✅ Lagrange Interpolation Formula ⭐️⭐️⭐️⭐️⭐

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Lagrange’s Interpolation Formula

The formula was first published by Waring (1779), rediscovered by Euler in 1783, and published by Lagrange in 1795 (Jeffreys and Jeffreys 1988).

Lagrange interpolating polynomials are implemented in the Wolfram Language as InterpolatingPolynomial[data, var]. They are used, for example, in the construction of Newton-Cotes formulas.

When constructing interpolating polynomials, there is a tradeoff between having a better fit and having a smooth well-behaved fitting function. The more data points that are used in the interpolation, the higher the degree of the resulting polynomial, and therefore the greater oscillation it will exhibit between the data points. Therefore, a high-degree interpolation may be a poor predictor of the function between points, although the accuracy at the data points will be “perfect.”

The Lagrange interpolating polynomials can also be written using what Szegö (1975) called Lagrange’s fundamental interpolating polynomials. Let

Lagrange Interpolation Formula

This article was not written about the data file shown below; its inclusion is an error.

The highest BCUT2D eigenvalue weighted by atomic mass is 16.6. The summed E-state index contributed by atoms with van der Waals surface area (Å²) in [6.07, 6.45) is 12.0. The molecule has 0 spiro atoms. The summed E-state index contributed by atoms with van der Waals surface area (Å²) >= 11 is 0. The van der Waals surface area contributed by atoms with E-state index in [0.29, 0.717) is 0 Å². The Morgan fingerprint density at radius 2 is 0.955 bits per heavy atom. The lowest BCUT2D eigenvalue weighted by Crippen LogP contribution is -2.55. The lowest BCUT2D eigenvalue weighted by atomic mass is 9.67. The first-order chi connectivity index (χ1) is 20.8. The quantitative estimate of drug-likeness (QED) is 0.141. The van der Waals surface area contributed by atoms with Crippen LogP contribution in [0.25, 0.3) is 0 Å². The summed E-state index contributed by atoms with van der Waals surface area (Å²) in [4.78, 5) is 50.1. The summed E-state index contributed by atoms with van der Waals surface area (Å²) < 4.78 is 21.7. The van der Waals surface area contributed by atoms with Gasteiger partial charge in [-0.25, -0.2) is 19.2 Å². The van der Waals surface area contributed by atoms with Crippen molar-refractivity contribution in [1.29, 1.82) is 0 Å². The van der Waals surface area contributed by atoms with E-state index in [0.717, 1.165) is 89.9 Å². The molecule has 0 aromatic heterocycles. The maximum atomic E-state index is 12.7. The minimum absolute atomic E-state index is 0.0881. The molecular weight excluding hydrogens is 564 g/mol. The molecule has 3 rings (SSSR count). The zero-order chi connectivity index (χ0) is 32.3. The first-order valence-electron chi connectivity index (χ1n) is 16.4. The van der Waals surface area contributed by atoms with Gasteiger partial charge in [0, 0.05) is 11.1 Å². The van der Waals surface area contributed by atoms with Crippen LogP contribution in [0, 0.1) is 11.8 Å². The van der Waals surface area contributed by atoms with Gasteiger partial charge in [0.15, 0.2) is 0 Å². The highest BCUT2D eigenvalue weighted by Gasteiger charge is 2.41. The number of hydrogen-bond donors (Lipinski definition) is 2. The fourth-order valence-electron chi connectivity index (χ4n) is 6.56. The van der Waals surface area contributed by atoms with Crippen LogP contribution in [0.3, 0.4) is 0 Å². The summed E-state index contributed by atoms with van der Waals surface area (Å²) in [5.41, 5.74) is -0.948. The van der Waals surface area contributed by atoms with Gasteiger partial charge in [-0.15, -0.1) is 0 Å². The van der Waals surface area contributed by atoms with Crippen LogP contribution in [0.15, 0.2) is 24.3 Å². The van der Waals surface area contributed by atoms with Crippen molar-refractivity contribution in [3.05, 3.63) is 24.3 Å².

Lagrange polynomials are used for polynomial interpolation. For a given set of distinct points xj and numbers yj. Lagrange’s interpolation is also an nth

degree polynomial approximation to f(x).

Find the Lagrange Interpolation Formula given below,

What is Lagrange Interpolation Formula?

Given n distinct real values x1,x2,…,xn​ and n real values y1,y2,…,yn (not necessarily distinct), there is a unique polynomial P with real coefficients satisfying P(xi)=yi

for  i ∈ {1, 2, …, n}, such that deg(P) < n. Lagrange interpolation formula for different order of polynomials is given as,

Lagrange First Order Interpolation Formula

Lagrange’s interpolation formula for polynomials of first order can be given as,

Lagrange Second Order Interpolation Formula

Lagrange’s interpolation formula for polynomials of second order can be given as,

Lagrange Interpolation Formula for Nth Degree Polynomial

Lagrange interpolation formula for Nth degree polynomial can be given as,

Let us see how to use the Lagrange interpolation formula in the following solved examples section.

Solved Examples Using Lagrange Interpolation Formula

= -2 ; = 1 ; = 3 ; = 7 ; = 5 ; = 7 ; = 11 ;

= 34

Using the Lagrange interpolation formula,

y = 21/27 + 4/96 + −77/20 + 51/54

y = 1087/180

Answer: Value of y at (x = 0) = 1087/180


Here the intervals are unequal. By Lagrange’s interpolation formula we have

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